Ain’t that a peach!
Critics are scratching their heads over Major League Baseball’s decision to yank its All-Star Game from Georgia and move it to Colorado — where voting laws are actually more restrictive than those in the Peach State which prompted the boycott.
The mountainous state requires voters to provide identification for in-person and first-time absentee voting.
“All voters who vote at the polls must provide identification,” the Colorado Secretary of State’s website says. “If you are voting by mail for the first time, you may also need to provide a photocopy of your identification when you return your mail ballot.”
Under Georgia’s newly passed voting bill, ID — or another proof of identity, like a utility bill or bank statement — is required for in-person voting, as well as for all absentee voting.
And similar to the measure now in place in Georgia, campaign operatives in Colorado are banned from offering snacks and water to voters who are in line.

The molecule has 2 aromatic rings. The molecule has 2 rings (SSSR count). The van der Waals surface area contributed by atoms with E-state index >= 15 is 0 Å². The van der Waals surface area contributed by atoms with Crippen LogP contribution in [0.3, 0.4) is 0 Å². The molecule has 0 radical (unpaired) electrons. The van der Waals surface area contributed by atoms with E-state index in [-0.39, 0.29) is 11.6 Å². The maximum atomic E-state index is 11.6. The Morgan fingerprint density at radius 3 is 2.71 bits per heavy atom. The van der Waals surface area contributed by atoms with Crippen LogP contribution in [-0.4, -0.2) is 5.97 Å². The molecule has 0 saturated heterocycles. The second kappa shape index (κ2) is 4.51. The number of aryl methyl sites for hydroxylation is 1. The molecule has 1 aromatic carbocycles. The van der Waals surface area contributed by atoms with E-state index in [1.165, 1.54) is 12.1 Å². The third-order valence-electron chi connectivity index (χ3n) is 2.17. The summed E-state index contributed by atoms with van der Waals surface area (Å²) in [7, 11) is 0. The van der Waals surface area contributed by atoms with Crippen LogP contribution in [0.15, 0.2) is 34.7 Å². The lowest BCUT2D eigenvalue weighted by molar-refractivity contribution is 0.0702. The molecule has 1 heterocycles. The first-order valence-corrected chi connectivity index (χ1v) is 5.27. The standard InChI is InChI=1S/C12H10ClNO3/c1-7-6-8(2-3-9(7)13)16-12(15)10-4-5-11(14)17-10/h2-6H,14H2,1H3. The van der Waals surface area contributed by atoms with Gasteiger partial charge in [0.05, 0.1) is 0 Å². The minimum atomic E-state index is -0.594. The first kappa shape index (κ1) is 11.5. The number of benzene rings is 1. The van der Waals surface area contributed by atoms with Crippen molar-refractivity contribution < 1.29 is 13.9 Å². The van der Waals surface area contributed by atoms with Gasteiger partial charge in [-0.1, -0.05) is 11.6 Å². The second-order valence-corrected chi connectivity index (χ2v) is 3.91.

Colorado is also more restrictive when it comes to early voting — polling stations must open 15 days before the election through Election Day, excluding Sundays, according to Ballotpedia.
But the new law expanded early voting in Georgia by adding a second mandatory Saturday and giving counties the option of opening two Sundays — as well as allowing them to extend early voting hours beyond standard business hours.
Georgia Gov. Brian Kemp was baffled over MLB’s pick of Colorado after rebuffing his own state in protest of its new voting laws.
“Georgia has 17 days of in-person early voting including two optional Sundays, Colorado has 15,” the Republican governor told Fox News. “So what I’m being told, they also have a photo ID requirement. So it doesn’t make a whole lot of sense to me.”